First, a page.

What do the 2018 midterms say about climate action in the U.S.?
Voters sent mixed messages about how ready they are to tackle these urgent issues.
Over the past few years, as hurricanes have sent floods through North Carolina, Florida, and Texas, and megafires have burned across the West, the reality of climate change has snapped into focus for many people in the U.S.
On Tuesday, the U.S. midterm elections gave voters a chance to weigh in on environmental and climate issues—and they sent a very mixed message.
Many of the candidates who won, from local-level positions to governorships, specifically addressed climate and environmental issues in their campaigns. But several ambitious climate-focused ballot initiatives were rejected—often, paradoxically, in states where the climate-friendly candidates claimed victory.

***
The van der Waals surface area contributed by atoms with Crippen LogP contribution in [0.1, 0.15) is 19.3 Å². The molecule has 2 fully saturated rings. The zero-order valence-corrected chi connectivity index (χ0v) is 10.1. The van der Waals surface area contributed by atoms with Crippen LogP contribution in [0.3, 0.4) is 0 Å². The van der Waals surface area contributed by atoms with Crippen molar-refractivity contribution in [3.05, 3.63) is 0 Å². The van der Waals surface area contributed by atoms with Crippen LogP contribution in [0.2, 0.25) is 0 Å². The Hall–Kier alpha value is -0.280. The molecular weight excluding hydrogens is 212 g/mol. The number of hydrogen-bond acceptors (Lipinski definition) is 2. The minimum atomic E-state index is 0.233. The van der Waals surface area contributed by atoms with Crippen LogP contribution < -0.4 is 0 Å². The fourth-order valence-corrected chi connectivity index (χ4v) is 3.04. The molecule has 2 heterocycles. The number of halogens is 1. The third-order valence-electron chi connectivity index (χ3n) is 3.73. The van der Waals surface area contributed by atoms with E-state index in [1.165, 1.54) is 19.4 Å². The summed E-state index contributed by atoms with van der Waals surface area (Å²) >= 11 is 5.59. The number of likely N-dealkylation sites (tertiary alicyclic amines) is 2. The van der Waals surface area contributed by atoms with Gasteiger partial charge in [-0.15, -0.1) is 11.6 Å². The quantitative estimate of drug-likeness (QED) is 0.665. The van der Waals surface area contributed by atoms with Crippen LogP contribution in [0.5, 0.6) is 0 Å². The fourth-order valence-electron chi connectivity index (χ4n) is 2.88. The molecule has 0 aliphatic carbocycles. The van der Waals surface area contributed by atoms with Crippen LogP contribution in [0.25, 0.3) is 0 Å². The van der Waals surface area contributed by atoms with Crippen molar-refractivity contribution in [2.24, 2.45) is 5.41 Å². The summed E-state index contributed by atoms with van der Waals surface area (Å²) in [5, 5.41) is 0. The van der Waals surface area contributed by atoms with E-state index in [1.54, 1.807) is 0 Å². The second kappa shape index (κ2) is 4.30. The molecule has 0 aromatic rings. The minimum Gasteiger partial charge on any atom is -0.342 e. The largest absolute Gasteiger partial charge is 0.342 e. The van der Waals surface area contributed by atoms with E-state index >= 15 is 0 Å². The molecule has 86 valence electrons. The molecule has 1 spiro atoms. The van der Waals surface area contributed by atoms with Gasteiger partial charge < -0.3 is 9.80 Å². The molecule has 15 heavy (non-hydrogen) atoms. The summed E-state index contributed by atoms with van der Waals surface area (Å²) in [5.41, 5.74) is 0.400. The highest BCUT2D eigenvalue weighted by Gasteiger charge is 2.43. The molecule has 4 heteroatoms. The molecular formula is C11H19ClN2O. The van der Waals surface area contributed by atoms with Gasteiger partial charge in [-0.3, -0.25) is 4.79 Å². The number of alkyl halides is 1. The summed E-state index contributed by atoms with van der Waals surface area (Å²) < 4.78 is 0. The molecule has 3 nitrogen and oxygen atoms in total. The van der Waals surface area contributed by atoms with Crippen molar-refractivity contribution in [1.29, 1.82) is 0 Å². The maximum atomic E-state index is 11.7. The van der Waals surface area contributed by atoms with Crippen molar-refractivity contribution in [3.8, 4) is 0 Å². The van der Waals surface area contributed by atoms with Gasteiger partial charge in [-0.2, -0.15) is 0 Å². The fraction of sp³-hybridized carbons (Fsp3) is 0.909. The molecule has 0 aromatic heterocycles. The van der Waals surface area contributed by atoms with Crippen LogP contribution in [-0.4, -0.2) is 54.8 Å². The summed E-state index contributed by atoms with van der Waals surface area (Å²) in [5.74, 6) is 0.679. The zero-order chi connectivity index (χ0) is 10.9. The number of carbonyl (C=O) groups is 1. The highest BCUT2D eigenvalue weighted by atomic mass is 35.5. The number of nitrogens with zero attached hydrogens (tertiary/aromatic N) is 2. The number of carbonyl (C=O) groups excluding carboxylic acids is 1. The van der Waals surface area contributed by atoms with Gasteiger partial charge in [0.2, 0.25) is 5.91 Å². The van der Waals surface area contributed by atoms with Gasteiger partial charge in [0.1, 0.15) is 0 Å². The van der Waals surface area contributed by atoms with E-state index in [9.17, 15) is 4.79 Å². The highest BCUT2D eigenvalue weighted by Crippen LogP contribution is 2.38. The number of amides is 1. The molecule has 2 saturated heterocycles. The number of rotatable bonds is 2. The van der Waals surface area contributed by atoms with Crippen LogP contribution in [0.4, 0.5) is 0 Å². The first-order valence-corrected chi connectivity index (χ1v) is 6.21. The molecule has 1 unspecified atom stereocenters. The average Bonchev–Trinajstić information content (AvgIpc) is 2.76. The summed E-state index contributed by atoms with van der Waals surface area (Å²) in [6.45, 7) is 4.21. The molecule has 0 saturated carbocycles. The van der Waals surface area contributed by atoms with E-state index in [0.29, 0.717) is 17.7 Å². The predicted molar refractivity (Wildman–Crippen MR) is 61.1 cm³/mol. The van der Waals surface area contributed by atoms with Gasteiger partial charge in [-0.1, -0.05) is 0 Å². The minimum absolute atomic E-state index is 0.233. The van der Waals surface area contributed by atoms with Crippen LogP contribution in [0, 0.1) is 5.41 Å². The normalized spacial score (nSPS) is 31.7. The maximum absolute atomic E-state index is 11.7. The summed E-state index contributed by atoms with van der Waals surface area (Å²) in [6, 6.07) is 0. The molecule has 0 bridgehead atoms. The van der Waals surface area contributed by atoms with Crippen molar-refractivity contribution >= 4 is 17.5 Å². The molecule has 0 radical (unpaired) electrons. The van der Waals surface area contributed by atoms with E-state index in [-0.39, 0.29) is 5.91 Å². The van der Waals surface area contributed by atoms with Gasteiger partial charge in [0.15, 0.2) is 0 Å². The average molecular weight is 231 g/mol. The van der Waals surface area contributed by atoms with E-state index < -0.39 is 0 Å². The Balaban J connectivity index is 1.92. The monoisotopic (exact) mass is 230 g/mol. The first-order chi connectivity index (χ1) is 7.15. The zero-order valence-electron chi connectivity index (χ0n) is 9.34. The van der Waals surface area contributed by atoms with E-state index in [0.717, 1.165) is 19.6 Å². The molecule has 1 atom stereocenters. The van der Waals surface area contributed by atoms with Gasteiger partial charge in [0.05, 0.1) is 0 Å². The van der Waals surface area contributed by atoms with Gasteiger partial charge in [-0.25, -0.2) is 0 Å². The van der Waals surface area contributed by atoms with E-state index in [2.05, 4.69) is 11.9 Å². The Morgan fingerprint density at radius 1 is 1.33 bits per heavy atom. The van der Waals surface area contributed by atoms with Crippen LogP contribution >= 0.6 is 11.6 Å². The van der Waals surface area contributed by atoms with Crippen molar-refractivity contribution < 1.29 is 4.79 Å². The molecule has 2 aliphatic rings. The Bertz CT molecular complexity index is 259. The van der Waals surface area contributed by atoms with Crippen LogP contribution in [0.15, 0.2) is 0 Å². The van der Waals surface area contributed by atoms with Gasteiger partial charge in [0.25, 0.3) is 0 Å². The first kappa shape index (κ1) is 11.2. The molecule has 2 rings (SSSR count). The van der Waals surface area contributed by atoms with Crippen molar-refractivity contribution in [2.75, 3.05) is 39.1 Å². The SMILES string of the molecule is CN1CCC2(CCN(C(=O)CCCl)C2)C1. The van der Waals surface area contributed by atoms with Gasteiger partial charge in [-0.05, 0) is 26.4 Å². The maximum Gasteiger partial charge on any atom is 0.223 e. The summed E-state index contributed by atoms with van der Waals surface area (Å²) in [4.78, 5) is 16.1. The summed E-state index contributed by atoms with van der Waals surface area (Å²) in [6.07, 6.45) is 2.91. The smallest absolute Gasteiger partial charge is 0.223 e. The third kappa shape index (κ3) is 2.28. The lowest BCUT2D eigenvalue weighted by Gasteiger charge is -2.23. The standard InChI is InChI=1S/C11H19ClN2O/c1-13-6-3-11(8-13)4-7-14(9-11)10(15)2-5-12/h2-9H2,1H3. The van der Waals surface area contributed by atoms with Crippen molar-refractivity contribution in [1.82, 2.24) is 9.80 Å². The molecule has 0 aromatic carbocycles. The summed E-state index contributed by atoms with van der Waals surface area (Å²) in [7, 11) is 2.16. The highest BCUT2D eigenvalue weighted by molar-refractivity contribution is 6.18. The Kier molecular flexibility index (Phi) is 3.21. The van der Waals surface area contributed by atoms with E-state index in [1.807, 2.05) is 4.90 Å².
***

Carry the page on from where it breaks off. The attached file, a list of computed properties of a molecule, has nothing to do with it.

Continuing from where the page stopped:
Here are some of the key outcomes.
Democratic candidates won at least 30 new seats in the House of Representatives—a few races are still undecided